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Drones or Delivery Trucks: Which is Best for the Environment?

31 May 2017

A delivery truck could carry a number of drones that all set off on different paths from one truck. Source: University of WashingtonA delivery truck could carry a number of drones that all set off on different paths from one truck. Source: University of WashingtonWhen Amazon toyed with the idea of using drones for delivery of packages, at the time it was viewed as a hilarious concept wrought with problems from the technology not available to do it, to navigation issues to even the need for such a delivery mechanism.

Fast forward a few years and the next big thing in package delivery is indeed the use of unmanned aerial vehicles (UAVs) as a way to augment delivery trucks to reach more remote locations more efficiently and cost effectively.

But are drones as a delivery tool worth it to the environment? Researchers at the University of Washington decided to study the impact of delivery drones on carbon dioxide emission reduction and compared them to truck deliveries.

Researchers found that drones tend to have carbon dioxide emissions advantages over trucks when the drones don’t have to fly very far or when there are only a few recipients in the delivery route. A truck, however, becomes more climate friendly when a deliver route has many stops or is farther away from a central warehouse.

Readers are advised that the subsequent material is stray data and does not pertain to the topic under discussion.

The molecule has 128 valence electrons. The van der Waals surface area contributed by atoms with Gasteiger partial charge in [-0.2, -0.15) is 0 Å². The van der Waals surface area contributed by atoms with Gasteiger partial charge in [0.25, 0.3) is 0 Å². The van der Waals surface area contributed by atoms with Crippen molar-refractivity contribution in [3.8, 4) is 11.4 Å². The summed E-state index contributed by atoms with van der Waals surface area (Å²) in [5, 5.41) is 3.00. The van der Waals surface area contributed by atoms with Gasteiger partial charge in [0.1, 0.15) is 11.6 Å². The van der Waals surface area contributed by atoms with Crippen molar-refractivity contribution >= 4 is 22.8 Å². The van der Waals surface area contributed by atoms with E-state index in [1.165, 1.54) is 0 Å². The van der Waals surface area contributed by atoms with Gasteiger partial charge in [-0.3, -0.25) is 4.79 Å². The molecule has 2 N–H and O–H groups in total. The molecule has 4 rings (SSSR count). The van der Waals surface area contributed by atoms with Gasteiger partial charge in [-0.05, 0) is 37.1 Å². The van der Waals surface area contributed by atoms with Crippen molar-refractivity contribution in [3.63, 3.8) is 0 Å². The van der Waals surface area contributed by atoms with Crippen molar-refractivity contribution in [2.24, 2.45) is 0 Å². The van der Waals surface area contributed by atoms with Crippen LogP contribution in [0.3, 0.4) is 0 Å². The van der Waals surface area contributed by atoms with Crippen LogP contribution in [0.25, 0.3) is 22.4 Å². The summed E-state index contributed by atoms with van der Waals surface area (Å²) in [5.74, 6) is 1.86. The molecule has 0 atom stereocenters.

For smaller, lighter packages, drones perform especially well. However, when the weight of the package increases the carbon benefits erode because of the additional energy required for a heavy load to be carried.

“Flight is so much more energy-intensive — getting yourself airborne takes a huge amount of effort. So I initially thought there was no way drones could compete with trucks on carbon dioxide emissions,” said Anne Goodchild, an associate professor of civil and environmental engineering at the University of Washington. “In the end, I was amazed at how energy-efficient drones are in some contexts. Trucks compete better on heavier loads, but for really light packages, drones are awesome.”

The study measured carbon dioxide emissions and vehicle miles traveled from drone and truck deliveries in 10 different, real-world scenarios in Los Angeles. The model incorporated 330 different service zones with a number of deliveries from 50 to 500 in each zone.

One takeaway from the study was that researchers believe drones are unlikely to be used for all delivery applications but they make sense in some contexts such as shorter trip in less densely developed communities or in controlled places like military bases or campuses. Researchers say a hybrid system in which a truck hauls an entire load of packages to a central location and fleet of drones fan out in opposite directions to reach homes or businesses is a likely scenario.

“Given what we found, probably the most realistic scenario is for drones doing the last leg of the delivery,” Goodchild said. “You’re probably not going to see these in downtown Seattle anytime soon. But maybe in a rural community with roads that are slow and hard for trucks to navigate and no air space or noise concerns.”

The full research study can be found in the journal Transportation Research Part D: Transport and Environment.

To contact the author of this article, email Peter.Brown@ieeeglobalspec.com


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